Mohamed Abrini (L) dubbed the "man in the hat" from images caught on security cameras, fled Brussels airport without detonating his bomb during the March 22, 2016 attacks
Paris (AFP) - Mohamed Abrini, the "man in the hat" bombing suspect caught on security cameras during the Brussels airport attack, has been charged in France over the November 2015 jihadist massacres in Paris, his lawyers said Monday.
Belgium handed Abrini over to the French authorities for a day so that he could face charges related to the deaths of 130 people in the French capital.
The 32-year-old was taken under armed guard to the Palais de Justice in Paris where he was charged by an investigating magistrate.
A Belgian national of Moroccan origin, he was arrested in Brussels in April over his suspected involvement in the March 22 Brussels attacks and the Paris killings, both of which were claimed by the Islamic State group.
Belgian investigators have said the Brussels airport and metro bombers who killed a total of 32 people were part of the same Brussels-based cell that orchestrated the Paris attacks.
Dubbed the "man in the hat" from images caught on security cameras, Abrini fled Brussels airport without detonating his suitcase bomb, prosecutors say.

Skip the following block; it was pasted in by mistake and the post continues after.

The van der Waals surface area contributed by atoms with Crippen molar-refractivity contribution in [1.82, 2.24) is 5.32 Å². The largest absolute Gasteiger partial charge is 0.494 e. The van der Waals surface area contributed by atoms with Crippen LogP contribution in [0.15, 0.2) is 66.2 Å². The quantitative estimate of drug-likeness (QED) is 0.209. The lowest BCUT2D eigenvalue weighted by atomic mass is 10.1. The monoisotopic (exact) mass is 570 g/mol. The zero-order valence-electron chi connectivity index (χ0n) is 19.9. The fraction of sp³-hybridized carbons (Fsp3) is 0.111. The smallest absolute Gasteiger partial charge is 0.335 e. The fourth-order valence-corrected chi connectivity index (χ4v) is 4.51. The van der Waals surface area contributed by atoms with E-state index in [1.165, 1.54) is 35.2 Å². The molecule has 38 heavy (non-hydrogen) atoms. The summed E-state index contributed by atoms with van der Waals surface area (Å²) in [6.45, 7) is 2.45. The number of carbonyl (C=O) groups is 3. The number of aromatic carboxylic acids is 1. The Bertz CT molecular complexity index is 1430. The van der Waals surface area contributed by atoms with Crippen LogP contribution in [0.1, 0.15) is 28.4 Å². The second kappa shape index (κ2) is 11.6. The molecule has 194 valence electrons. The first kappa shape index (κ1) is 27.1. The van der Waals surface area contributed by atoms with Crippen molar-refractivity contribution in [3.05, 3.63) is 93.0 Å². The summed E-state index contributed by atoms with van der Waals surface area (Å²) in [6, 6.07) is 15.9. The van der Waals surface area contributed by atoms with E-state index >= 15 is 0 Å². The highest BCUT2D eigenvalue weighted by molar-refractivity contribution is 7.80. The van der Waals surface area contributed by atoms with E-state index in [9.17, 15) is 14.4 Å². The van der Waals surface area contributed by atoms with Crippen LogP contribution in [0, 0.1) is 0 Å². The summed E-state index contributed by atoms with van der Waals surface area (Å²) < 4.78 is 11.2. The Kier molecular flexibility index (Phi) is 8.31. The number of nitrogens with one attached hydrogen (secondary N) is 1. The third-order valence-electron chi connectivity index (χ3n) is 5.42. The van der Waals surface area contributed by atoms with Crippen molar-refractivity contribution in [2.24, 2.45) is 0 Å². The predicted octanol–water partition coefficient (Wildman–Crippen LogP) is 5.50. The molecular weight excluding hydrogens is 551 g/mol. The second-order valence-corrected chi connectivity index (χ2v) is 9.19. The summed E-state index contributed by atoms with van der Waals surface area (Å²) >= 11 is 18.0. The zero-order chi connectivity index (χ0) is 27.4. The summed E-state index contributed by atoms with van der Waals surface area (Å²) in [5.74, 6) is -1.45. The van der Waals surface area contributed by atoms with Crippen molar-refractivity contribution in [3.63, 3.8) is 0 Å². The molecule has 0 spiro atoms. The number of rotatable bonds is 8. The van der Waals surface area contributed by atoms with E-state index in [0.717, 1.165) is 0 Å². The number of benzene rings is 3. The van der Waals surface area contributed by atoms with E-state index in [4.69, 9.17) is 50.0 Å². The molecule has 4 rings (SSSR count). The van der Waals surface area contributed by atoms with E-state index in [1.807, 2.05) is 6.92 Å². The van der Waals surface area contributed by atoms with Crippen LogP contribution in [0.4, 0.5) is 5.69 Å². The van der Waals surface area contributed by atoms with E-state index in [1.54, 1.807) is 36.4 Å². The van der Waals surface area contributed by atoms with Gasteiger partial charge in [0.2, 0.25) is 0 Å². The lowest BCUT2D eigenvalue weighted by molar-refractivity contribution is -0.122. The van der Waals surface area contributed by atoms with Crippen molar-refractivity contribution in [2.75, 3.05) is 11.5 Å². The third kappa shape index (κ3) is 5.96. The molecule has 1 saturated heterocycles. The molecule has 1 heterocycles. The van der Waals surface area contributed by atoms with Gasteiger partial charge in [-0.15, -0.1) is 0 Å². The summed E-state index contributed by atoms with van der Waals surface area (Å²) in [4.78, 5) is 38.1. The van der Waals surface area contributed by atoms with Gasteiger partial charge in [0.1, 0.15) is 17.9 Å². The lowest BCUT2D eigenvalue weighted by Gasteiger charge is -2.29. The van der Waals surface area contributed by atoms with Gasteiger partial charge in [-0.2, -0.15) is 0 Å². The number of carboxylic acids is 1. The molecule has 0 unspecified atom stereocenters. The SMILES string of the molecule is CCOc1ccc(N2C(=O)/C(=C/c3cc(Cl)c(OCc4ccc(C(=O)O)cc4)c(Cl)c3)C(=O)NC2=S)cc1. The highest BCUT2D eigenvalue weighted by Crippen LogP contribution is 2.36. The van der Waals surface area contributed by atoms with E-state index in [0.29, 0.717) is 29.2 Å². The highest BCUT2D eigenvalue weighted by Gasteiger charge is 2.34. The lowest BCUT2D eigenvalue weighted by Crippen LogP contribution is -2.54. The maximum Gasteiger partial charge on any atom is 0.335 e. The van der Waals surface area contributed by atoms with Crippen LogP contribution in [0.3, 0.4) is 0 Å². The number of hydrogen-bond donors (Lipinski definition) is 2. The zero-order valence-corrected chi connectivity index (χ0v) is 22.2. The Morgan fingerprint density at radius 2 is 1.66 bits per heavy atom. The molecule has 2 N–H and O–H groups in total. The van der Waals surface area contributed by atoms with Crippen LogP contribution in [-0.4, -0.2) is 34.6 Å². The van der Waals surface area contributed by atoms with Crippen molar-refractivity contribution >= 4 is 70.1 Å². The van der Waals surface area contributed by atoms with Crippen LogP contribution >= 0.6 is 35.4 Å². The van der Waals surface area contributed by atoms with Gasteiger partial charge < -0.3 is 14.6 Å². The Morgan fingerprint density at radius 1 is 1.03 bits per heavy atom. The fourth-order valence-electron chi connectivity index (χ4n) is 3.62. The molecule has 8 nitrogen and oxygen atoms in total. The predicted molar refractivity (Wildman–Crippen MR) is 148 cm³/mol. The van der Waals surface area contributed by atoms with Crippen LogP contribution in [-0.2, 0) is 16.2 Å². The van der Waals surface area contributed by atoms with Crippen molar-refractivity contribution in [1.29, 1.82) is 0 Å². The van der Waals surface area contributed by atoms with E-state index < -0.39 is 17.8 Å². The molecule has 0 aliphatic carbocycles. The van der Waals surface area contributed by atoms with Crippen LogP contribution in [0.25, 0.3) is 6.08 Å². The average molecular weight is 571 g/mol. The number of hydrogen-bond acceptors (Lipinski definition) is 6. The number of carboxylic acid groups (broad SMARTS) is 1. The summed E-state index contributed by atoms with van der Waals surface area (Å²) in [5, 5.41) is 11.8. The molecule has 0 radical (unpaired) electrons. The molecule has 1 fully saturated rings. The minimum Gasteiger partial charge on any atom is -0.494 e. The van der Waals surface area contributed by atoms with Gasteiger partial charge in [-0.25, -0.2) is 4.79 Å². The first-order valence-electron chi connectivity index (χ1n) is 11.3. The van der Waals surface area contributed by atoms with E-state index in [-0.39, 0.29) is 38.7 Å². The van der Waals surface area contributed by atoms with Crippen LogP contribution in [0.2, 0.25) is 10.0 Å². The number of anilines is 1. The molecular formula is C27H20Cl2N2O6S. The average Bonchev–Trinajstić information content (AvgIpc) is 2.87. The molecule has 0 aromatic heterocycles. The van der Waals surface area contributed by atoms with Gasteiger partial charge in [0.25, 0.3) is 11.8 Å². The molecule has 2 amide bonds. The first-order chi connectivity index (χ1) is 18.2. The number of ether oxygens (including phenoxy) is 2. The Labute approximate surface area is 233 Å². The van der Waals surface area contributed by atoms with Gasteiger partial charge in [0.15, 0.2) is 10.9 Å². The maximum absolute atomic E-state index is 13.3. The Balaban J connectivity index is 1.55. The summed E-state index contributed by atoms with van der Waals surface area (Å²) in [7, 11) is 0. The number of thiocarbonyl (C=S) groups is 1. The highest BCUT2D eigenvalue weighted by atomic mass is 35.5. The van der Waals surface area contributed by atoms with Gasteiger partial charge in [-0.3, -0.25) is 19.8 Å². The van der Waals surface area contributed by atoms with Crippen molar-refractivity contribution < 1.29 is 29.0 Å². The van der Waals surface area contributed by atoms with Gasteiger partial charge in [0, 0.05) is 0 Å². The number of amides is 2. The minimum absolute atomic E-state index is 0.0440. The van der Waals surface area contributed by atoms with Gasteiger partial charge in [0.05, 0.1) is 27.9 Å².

His accomplices Najim Laachraoui and Ibrahim El Bakraoui set off their explosives, killing 16 people and themselves.
Belgian authorities have already charged Abrini over the massacres in the French capital, leading his lawyers to complain that he risks being tried twice for the same acts.
Two days before the Paris attacks, he was seen at a petrol station north of Paris with prime suspect Salah Abdeslam.
Abdeslam is believed to be the only survivor of the jihadist team behind the carnage at the French capital's Bataclan concert hall, the national stadium and a handful of bars and cafes.
A Belgian-born French national Abdeslam is suspected of driving one of the vehicles used in the attacks.
He is in custody in France, where he is refusing to answer questions from investigators.
- 'Brioche' -
The federal prosecutor's office in Belgium confirmed that Abrini had been "surrendered" to French authorities for a day "in the framework of the investigation related to the attacks in Paris on 13 November 2015."
Eric Van Der Sypt, a spokesman, told AFP that the decision is based on "mutual agreements" between the two countries.
"It's not uncommon that suspects in different cases are surrendered for one day or a few days," Van Der Sypt said.
Abrini had a long record as a petty criminal growing up in the troubled Molenbeek area of Brussels with Abdeslam.
Nicknamed "Brioche" after his days working in a bakery, he is thought to have given up training as a welder at the age of 18 before eventually gravitating towards extremism.
Identified as a radical Islamist by Belgian investigators, Abrini is believed to have briefly visited Syria in 2015 and his younger brother Suleiman, 20, died there.